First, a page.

Administrator must publish notices of the transfer in the Federal Register
and major newspapers within the state.
A transfer of program responsibilities may also occur after the
Administrator orders withdrawal proceedings to begin. Commencement of
the proceedings may be under the Administrator's own initiative or in
response to a petition from an interested person alleging failure of the
state to comply with the requirements of Part 271. A more detailed
description of the procedures for withdrawing approval of a state program
is codified in 271.23.
The information in this document is not by any means a complete representation of EPA's
regulations or policies,
but is an introduction to the topic used for Hotline training purposes.

-------
I
18 - RCRA State Programs
t
2.7 INTERIM AUTHORIZATION
To provide for smoother transitions from federal to state implementation,
Congress allowed interim authorization under both RCRA (3006(c)) and
HSWA (3006(g)) statutory provisions (271.24(a)). Interim authorization
was established to allow states to continue operating their own hazardous
waste programs while striving to achieve the requirements for final
authorization. Interim authorization provides states with a transition
period to adopt all the changes necessary to implement programs
equivalent to the federal requirements. A state with interim authorization
can temporarily implement the state hazardous waste program in lieu of
the federal program. A state does not have to obtain interim authorization
prior to receiving final authorization. Although RCRA program interim
authorization expired on January 31, 1986, interim authorization still
exists for HSWA provisions. Interim authorization for the HSWA
provisions expires January 1, 2003 (271.24(c)). Any state with HSWA
interim authorization must obtain final authorization by this date or the
HSWA program will revert to EPA.
The information in this document is not by any means a complete representation of EPA's
regulations or policies,
but is an introduction to the topic used for Hotline training purposes.

-------
		 _ _	RCRA State Programs - 19
3. SPECIAL ISSUES
In order to maintain the authority to administer the federal hazardous
waste program, authorized states are generally required to revise their
state hazardous waste programs as new federal regulations are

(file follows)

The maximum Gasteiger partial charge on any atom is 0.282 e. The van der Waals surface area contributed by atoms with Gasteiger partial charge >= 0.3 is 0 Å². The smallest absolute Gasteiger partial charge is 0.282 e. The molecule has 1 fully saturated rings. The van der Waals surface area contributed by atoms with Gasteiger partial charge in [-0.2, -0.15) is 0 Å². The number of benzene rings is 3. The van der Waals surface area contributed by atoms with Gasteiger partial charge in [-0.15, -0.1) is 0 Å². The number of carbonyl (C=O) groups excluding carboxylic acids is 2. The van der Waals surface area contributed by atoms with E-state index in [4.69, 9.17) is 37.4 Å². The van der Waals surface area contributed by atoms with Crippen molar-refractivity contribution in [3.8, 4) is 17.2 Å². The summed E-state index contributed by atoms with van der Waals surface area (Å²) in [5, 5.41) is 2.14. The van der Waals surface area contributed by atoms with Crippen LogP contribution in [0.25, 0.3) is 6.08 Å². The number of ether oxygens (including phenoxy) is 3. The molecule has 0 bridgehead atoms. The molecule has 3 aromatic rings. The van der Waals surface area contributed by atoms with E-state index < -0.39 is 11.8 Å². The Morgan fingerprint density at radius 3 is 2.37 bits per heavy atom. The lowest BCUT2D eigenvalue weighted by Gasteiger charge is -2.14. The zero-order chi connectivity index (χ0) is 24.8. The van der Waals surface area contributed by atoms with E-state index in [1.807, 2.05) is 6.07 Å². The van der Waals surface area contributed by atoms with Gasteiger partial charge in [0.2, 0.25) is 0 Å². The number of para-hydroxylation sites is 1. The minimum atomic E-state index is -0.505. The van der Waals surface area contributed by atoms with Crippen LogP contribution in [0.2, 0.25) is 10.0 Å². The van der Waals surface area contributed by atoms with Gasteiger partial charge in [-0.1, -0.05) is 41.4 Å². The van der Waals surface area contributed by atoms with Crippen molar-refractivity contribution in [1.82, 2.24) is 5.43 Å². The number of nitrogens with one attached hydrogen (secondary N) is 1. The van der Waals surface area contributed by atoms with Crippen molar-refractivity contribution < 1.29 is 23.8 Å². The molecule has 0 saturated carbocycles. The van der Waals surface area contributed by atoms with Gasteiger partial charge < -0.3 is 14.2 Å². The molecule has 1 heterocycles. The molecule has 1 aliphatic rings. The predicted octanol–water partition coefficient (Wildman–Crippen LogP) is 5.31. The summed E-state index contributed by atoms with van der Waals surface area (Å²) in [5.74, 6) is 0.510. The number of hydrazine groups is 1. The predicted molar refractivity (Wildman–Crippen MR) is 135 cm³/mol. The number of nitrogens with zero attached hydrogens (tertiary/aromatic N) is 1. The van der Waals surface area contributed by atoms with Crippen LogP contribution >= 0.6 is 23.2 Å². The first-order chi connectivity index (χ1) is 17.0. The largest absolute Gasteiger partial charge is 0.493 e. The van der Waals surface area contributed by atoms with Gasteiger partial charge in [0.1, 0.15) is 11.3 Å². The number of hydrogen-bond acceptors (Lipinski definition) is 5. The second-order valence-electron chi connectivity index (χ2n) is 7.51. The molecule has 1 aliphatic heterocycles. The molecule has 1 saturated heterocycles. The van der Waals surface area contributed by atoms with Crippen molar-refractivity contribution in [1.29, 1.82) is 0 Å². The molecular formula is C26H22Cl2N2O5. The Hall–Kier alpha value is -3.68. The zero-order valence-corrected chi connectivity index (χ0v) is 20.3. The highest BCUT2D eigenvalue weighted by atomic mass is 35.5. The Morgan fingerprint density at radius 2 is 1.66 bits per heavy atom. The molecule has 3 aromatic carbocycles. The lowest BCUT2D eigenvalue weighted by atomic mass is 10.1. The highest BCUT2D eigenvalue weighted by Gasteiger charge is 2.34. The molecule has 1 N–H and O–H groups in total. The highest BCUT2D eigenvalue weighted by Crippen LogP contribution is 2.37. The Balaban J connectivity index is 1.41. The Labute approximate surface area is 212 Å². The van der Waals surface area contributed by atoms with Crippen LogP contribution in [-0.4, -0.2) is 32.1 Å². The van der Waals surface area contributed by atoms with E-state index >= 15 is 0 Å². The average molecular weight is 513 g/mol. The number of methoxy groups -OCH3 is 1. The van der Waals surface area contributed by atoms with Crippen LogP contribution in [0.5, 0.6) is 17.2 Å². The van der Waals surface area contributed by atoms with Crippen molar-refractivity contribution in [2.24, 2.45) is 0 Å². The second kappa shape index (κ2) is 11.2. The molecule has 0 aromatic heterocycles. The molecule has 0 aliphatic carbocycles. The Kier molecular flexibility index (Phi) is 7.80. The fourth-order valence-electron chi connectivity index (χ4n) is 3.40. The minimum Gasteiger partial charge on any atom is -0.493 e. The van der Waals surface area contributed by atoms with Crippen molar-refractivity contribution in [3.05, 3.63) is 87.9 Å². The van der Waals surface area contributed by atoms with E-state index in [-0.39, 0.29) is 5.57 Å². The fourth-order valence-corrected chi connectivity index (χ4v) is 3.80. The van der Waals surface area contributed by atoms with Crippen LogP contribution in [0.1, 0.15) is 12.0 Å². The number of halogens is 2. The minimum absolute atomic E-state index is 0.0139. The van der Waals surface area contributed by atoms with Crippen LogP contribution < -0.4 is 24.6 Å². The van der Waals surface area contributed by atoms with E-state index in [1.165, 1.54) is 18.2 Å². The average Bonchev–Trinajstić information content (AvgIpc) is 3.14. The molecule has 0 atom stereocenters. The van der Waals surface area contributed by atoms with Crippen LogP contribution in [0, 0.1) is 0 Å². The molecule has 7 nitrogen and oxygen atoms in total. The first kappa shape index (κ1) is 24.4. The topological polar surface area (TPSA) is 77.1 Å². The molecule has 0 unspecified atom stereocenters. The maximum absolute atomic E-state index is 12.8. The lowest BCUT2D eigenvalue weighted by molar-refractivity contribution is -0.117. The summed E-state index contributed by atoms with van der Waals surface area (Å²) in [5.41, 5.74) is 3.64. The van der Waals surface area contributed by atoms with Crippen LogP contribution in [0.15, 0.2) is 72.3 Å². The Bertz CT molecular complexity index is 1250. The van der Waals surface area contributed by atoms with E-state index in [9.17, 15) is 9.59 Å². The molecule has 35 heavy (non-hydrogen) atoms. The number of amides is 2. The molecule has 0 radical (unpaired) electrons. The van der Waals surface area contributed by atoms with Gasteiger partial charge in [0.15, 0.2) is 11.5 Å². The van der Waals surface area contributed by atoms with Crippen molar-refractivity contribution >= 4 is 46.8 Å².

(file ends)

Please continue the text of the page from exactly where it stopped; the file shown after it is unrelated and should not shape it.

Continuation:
promulgated. Sometimes, however, federal rulemakings are less stringent
than the existing federal standards, in which ease authorized states are not
required to incorporate the less stringent standards into their state
hazardous waste programs and will still remain authorized for the RCRA
program. For example, if EPA were to promulgate an exemption for some
forms of a currently listed hazardous waste, authorized states would be
under no obligation to adopt the less-stringent rule. The rule would be
effective in the authorized state only if adopted by the state.
The information in this document is not by any means a complete representation of EPA's
regulations or policies,
but is an introduction to the topic used for Hotline training purposes.

-------
20 - RCRA State Programs
The information in this document is not by any means a complete representation of EPA's
regulations or policies,
but is an introduction to the topic used for Hotline training purposes.

-------
			RCRA State Programs - 21
4. REGULATORY DEVELOPMENTS
4.1 STREAMLINED REVISION PROCESS
Under the current authorization scheme, all revisions to authorized state
hazardous waste programs, even minor changes, are reviewed under the
same procedures. The standard process may result in unnecessary costs
and delays in authorizing states for revisions to the federal hazardous
waste program. EPA addressed the authorization procedures in the
proposed LDR Phase IV Rule (60 FR 43654;
August 22, 1995) and in the proposed Hazardous Waste Identification Rule
for contaminated media (HWIR-media) (61 FR 18780; April 29, 1996). The
proposed streamlined procedures created a two-tiered approach that
placed new federal rulemakings into two categories, with different
authorization procedures for each. EPA has received negative comment on
the proposed procedures, and is developing a non-regulatory streamlining
strategy.
4.2 AUTHORIZATION FOR INDIAN TRIBES
EPA also proposed regulations that would allow Indian tribes the
opportunity to apply for and receive hazardous waste program
authorization similar to that currently available to states. Under the
proposed regulations, Indian tribes would have been authorized to operate
partial hazardous waste programs. For example, a tribe would have been
able to obtain authorization to run a program that regulates only
hazardous waste generators and transporters, while EPA retained
responsibility for regulating and enforcing hazardous waste treatment,
storage, and disposal facilities. The proposed rule established criteria
under Part 271 for a tribe to meet in order to obtain authorization. This
rulemaking, proposed in the June 14, 1996, Federal Register (61 FR
30472), was withdrawn in March 1997 following the decision in BAD v.
Campo Band of Mission Indians and will not be finalized or reproposed (see
Semi-Annual Regulatory Agenda entry 3206 (62 FR 22295; April 15,
1997)).
The information in this document is not by any means a complete representation of EPA's
regulations or policies,
but is an introduction to the topic used for Hotline training purposes.

-------